I think the public have mixed views on the department. Some may think we’re all corrupt officers who enjoy going around arresting random people and generally harassing innocent people. I think this is the main view on the department unfortunately; however this is not the case from my view. The department has lots of regulations and policies on enforcing the law and interacting with civilians. The public will mostly see us in action when we’re involved in dangerous tasks, and we don’t always have time to explain fully what’s going on which leads the public to question our motives.
3. Do you think that officers keep a good level of 'CPR' when talking to the public?
The majority of officers represent the department excellently by their usage of CPR when interacting with the public and other officers. However the department is not perfect, there are a small minority of officers who do not use CPR properly, and are swiftly dealt with.
4. How about yourself, do you feel that you hold a good level of 'CPR'?
I believe I do, I’m not perfect but I always ensure that I’m enforcing CPR when interacting with the public. It can be very hard at times when we’re dealing with heated situations and officers are under stress, and being provoked by members of the public. But it really comes down to professionalism and the amount of self-control you have.
5. What's your highlight of your career within the Los Santos Police Department?
No doubt it would be Metropolitan. Ever since I joined ETF new doors have been constantly opening for me, and my time in Metropolitan has taught me so many new things which have helped me progress not just in Metropolitan but the department.
6. What would you say to someone who is thinking about joining the LSPD, but isn't sure?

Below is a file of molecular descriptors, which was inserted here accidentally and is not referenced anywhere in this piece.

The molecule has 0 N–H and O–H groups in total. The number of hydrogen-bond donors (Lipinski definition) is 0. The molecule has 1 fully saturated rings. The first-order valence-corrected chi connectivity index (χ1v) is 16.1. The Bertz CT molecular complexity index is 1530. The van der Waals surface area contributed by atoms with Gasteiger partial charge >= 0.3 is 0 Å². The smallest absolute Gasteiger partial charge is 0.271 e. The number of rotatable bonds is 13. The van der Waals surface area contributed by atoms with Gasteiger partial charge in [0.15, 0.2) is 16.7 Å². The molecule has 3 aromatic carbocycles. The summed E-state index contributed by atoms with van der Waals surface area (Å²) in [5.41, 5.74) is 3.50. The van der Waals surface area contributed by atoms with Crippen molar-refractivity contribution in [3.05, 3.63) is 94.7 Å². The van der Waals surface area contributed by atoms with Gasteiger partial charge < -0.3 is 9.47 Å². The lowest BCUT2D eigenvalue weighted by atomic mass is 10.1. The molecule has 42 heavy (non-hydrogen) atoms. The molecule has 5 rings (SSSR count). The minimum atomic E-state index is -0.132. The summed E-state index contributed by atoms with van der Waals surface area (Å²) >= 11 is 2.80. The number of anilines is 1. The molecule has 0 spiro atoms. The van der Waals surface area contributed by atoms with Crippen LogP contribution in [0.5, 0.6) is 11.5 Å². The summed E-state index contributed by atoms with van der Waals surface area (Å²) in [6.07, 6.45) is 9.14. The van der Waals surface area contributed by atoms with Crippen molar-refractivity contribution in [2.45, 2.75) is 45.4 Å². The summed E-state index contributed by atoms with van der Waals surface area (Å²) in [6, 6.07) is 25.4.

Take a ride along, see what it’s like. The LSPD is a very rewarding, but challenging and a dangerous career. You will never know what’s around the corner, and need to be prepared for anything. Many people have joined the department and resigned or transferred because this career just doesn’t suit them. Try to get a ride along, speak to officers about their experiences, read up on the department’s public press releases and see what we’ve dealt with in the past. But ultimately it comes down to you, ask yourself this; could I see myself in this department?
2. Accepting money to participate in sexual acts
4. A utility used by police to secure a suspects hands
5. Another word used for a high speed police chase
6. A name that is given to someone who has committed a crime
9. A regular LSPD Patrol Vehicle
1. A tag often painted by gang members to mark
3. This is the first one made of an ongoing series released
every month to the public
7. A less lethal weapon used to stop suspects that are running
away on foot, or not complying
8. The month this newsletter was released
the Chief of Police for the Los Santos Police Department. All content in this Public Press Release has been signed and approved by
the Chief of Police prior to publication. Any comments of a positive or negative nature can be forwarded to the Officer-in-Charge of
Publications Zachary Wilson, or alternatively, the Chief of Police, Michael Houston, himself, who will take feedback appreciatively.